“I became very anxious and was quite depressed. My world had come crashing down on me. I realised it would have been so much easier to cope if I had access to a support network to help me get through a terrible time in my life. Our aim is to help people who have suddenly had their world ripped apart and are suffering from acute anxiety and depression and find themselves on their own with children. We want them to know that there are people in Norfolk to support them.

“I had always thought that I would have a career and family life. You don't expect the worst to happen. When it does the wind is knocked out of your sails and you just spiral downwards. Hopefully that's where Gingerbread will come in. The quicker people seek out support the quicker they will get through the really bad times.”

Julie firmly believes that a group such as Gingerbread helps not only the parents but also children to come to terms with the situation. “It gives them the chance to see that there are other young people with only one parent and so they don't feel alienated. Potentially we have 17,000 members in Norfolk. I find it very rewarding that in some way we can make a difference in people's lives.”

She has lost track of the number of people who have already contacted her and shown an interest in the group. As well as providing support, the county Gingerbread group is also looking to campaign on issues such as housing and public awareness.

“Sometimes you find that when you are going through the worst time of your life doors just keep closing in your face. We want to change this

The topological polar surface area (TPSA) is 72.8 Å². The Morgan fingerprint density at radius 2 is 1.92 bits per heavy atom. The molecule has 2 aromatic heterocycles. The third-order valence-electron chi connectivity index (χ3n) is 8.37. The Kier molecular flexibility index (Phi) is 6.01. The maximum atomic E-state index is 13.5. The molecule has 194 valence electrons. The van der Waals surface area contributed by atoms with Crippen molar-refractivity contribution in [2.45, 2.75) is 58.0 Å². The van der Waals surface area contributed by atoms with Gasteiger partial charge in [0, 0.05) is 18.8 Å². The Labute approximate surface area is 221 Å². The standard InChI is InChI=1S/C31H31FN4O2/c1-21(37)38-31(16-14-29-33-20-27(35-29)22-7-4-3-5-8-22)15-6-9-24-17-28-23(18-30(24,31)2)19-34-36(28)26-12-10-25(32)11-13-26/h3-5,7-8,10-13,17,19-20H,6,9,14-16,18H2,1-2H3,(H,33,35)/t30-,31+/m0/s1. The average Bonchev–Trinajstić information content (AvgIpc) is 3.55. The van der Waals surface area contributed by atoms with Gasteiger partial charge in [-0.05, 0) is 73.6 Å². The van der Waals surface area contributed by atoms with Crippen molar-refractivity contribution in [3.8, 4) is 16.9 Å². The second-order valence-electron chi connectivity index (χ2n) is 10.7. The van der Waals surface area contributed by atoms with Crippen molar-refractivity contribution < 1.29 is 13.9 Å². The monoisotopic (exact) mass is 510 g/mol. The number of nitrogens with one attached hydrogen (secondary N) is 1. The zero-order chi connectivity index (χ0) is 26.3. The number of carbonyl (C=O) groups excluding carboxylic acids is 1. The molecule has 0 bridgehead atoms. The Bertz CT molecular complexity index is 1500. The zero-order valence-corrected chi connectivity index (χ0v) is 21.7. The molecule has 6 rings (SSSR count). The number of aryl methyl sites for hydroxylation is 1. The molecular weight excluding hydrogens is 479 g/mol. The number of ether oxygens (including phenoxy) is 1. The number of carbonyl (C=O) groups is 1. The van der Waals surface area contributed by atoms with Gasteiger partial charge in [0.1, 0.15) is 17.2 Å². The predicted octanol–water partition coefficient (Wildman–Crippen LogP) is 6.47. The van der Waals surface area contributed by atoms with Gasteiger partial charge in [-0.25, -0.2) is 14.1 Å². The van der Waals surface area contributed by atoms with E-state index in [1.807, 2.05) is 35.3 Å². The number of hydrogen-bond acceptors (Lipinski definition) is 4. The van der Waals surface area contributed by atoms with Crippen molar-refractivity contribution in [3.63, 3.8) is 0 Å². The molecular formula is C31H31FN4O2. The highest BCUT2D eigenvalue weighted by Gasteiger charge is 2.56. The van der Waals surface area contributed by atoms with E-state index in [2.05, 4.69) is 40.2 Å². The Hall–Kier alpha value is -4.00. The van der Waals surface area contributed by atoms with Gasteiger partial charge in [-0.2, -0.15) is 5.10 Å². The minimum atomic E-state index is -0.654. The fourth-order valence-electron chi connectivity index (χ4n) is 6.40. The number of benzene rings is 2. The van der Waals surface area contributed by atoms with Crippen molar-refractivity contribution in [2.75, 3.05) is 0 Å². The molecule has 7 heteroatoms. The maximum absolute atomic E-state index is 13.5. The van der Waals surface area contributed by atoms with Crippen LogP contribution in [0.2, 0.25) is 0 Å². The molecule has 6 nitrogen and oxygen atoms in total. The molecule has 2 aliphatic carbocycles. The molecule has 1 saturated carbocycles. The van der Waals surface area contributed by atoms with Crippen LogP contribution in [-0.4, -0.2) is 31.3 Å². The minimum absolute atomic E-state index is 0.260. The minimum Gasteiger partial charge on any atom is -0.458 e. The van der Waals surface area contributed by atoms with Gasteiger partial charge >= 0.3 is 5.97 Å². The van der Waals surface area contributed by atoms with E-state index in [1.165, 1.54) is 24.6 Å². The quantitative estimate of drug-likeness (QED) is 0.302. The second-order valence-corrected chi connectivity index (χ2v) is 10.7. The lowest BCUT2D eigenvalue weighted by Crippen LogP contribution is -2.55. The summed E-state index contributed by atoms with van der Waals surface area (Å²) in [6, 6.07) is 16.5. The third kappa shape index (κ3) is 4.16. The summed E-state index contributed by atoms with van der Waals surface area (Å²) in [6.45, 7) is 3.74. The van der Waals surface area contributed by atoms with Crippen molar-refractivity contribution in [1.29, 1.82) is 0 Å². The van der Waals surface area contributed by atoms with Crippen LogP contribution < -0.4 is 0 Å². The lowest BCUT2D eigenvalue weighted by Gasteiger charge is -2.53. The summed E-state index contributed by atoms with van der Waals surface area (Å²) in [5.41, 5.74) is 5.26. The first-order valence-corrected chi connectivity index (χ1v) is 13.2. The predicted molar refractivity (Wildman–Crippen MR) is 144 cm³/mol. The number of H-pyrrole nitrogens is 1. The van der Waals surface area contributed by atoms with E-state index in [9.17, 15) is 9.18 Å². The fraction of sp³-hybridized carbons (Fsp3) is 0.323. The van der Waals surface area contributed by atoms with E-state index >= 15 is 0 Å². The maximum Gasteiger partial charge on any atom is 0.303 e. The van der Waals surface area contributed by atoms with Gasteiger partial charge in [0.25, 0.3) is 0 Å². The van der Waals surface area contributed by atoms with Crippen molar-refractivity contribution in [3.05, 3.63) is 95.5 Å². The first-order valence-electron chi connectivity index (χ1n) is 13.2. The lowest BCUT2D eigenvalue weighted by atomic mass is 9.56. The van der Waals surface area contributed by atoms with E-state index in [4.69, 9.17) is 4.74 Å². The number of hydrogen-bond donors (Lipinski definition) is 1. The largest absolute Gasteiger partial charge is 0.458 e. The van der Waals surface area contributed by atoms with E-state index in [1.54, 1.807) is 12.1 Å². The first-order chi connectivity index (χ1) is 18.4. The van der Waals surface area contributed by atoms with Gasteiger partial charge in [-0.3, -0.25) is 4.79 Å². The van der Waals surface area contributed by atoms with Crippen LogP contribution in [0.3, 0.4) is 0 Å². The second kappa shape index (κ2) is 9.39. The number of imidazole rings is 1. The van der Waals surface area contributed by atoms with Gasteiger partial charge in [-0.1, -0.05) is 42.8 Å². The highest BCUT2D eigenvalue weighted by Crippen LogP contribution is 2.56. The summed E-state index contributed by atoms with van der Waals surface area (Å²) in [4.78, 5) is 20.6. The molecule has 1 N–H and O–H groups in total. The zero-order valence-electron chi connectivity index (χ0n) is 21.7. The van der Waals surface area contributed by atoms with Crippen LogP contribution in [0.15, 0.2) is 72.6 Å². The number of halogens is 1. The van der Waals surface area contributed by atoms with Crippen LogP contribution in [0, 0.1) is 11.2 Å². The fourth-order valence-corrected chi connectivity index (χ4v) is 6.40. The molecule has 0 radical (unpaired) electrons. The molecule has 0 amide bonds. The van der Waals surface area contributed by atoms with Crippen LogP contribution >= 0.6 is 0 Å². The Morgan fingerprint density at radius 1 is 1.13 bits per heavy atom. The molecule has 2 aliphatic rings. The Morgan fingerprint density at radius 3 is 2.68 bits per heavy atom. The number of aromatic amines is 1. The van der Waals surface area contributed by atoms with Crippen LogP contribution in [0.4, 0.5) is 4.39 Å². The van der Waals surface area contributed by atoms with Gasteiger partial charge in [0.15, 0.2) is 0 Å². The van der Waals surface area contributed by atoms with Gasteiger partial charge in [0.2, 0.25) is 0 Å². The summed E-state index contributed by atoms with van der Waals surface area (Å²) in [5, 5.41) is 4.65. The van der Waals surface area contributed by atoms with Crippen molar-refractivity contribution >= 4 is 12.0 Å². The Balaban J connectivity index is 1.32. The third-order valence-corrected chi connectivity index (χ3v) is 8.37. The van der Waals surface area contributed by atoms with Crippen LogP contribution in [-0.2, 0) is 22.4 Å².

“The public's perception of a lone parent is of an irresponsible teenager and this couldn't be further from the truth. Nationally the average age of lone parents is 36 and that is exactly the age in Norfolk. There are many prejudices about lone parents. If you don't work people think you are lazy. If you do work they think you are neglecting your children. Sometimes a lone parent will find themselves in a no win situation,”

Julie also pointed out that the definition of a lone parent was also very different to the public's perception:

“A lone parent is not only those who have separated from their partner or are widowed. They can also be the sole carer when a partner is unable to contribute to childcare due to a disability or long-term illness or they may be hospitalised or overseas in the forces. People in these circumstances may be relieved to know there is somewhere they can go to get some support.”

The youngest member of Norwich and Norfolk Gingerbread is 31 and the oldest 48 with children aged from nine months to16 years. Julie's son Campbell is now two and a half.

The group celebrated its official launch earlier this month (July) by making a giant 6 ft gingerbread man. Babies to teenagers from Wymondham, Hethersett, Eaton, Caister, Deopham, Bowthorpe, Rockland St Mary, Fleggburgh, Norwich and Great Yarmouth put their hand prints on the giant mascot.

The group is hoping to set-up a dedicated web site with contact numbers, advice on a variety of issues and support. It is also applying for a number of grants to help with its work.

Annual membership of Gingerbread costs £5 and further details are available from Julie Briggs on 01603 810609 or 07753 822 050. Julie can also be contacted via e-mail at